25 Jul Marijuana, Nicotine Withdrawal Equally Tough, Study Finds
Cannabis use withdrawal is a mental health condition that occurs in habitual, heavy cannabis (marijuana) users in the aftermath of a significant drop in use or complete cessation of use. It appears for the first time in the “substance-related and addictive disorders” chapter of DSM 5, the 2013 edition of the American Psychiatric Association’s Diagnostic and Statistical Manual of Mental Disorders. For a long time, researchers and mental health professionals debated whether or not marijuana users actually go through psychologically harmful withdrawal. However, current evidence supports the reality of harmful withdrawal in regular marijuana users, and the inclusion of cannabis use withdrawal in the “Diagnostic and Statistical Manual” reflects this reality.
The previous edition of the Diagnostic and Statistical Manual (known as DSM IV) did not contain a listing for cannabis withdrawal, but it did contain a listing for a condition called cannabis intoxication, which is also included in DSM 5. People affected by cannabis intoxication develop a minimum of two out of four specific symptoms associated with recent cannabis use. These symptoms include an unusually dry mouth, an unusually rapid heartbeat, a spike in appetite, and fluid buildup in the eyelids’ mucous membranes. A diagnosis for the disorder also requires the presence of harmful changes in one’s mental state or outward behaviors. In addition, affected individuals must be free of other mental or physical conditions that explain their symptoms. Not all substance-specific intoxication disorders listed in DSM IV were accompanied by related withdrawal disorders; however, many intoxication disorders did appear along with matching withdrawal disorders.
Substance withdrawal is the general medical term for the unpleasant physical and psychological reactions that occur when habitual users of a given substance either stop using that substance altogether or significantly decrease their normal level of intake. Withdrawal from some substances produces only minor unpleasantness, while withdrawal from other substances can produce moderate or severe unpleasantness, or even life-threatening health complications. The specific degree of discomfort involved in the withdrawal process is critical to deciding whether withdrawal from a given substance qualifies as a mental health disorder. According to the guidelines contained in both DSM IV and DSM 5, affected individuals must experience either substantial mental anguish or life skills impairment in order to meet the criteria for a withdrawal disorder diagnosis. They must also have a history of extensive, long-term use of the substance in question, and must not have other physical or mental issues that could potentially produce their discomfort.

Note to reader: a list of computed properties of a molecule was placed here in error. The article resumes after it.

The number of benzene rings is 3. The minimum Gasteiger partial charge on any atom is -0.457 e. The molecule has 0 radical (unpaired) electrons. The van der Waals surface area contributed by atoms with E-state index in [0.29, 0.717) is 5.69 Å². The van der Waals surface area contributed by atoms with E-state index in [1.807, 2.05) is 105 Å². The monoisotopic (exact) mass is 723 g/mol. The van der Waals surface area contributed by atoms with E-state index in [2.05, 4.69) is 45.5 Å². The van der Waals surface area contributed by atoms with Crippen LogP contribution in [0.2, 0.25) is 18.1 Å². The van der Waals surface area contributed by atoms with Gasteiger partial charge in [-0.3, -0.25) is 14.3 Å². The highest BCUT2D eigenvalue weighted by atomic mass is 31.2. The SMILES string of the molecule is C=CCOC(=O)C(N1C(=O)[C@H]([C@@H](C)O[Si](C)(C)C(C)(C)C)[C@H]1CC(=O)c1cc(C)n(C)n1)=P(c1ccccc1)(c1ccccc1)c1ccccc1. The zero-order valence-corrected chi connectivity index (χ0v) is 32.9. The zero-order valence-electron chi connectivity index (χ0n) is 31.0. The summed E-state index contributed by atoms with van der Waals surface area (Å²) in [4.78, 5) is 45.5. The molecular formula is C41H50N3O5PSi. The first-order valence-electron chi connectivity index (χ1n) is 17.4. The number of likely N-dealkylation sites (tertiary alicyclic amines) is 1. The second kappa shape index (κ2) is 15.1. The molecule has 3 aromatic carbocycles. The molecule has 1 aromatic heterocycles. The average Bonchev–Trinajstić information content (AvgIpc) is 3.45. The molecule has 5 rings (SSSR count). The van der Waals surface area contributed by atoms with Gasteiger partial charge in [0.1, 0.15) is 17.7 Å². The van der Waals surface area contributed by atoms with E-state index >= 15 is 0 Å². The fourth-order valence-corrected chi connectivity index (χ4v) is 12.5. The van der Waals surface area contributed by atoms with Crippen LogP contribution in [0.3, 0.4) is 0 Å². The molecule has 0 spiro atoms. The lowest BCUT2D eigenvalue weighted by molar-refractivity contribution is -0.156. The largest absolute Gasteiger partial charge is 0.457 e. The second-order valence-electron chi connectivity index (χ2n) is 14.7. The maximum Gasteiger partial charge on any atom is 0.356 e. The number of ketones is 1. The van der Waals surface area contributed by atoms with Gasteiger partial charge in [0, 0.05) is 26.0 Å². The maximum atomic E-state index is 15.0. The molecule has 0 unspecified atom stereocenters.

Most doctors and researchers have long agreed that abrupt reduction or cessation of marijuana can produce some degree of mental and/or physical discomfort. Still, these professionals disagreed in significant ways regarding the amount and seriousness of the discomfort involved, and for this reason past editions of the Diagnostic and Statistical Manual did not contain a listing for cannabis withdrawal as a mental health concern. However, since the publication of the last updated version of DSM IV in 2000, scientific opinion on cannabis withdrawal has changed considerably, and substantial evidence now supports the real-world impact of this physical and psychological condition.
For example, in a study published in 2012 in the journal PLOS ONE, a team of Australian researchers examined the effects of cannabis withdrawal on a group of 49 adults who used marijuana habitually and met the basic criteria for a condition then known as cannabis dependence. During the study, these habitual users agreed to stop using marijuana two weeks. At the end of this period, the study’s authors assessed the impact of this sudden cessation of usage on the participants’ mental and physical well being.
Specific symptoms of cannabis withdrawal identified in the study group included depression, sleep disruptions, abnormal muscle tension, anxiety, appetite suppression and unpredictable changes in mood. The authors concluded that these symptoms were intense enough to meet the basic Diagnostic and Statistical Manual requirements for a withdrawal disorder. In fact, habitual marijuana users who go through cannabis withdrawal experience roughly the same amount of mental anguish and/or life disruption as habitual cigarette smokers who go through nicotine withdrawal.
Cannabis withdrawal was included in DSM 5 as part of a larger rethinking and restructuring of substance-related mental health disorders. Other components of this process include the elimination of separate listings for substance abuse and substance dependence (e.g., cannabis use and cannabis dependence) and the creation of combined listings for these conditions called “use disorders” (e.g., cannabis use disorder or alcohol use disorder), which include symptoms once attributed specifically to either abuse or dependence. As is true with the establishment of cannabis withdrawal as a diagnosable condition, these changes reflect the current state of knowledge regarding the real-world effects of substance use and misuse.
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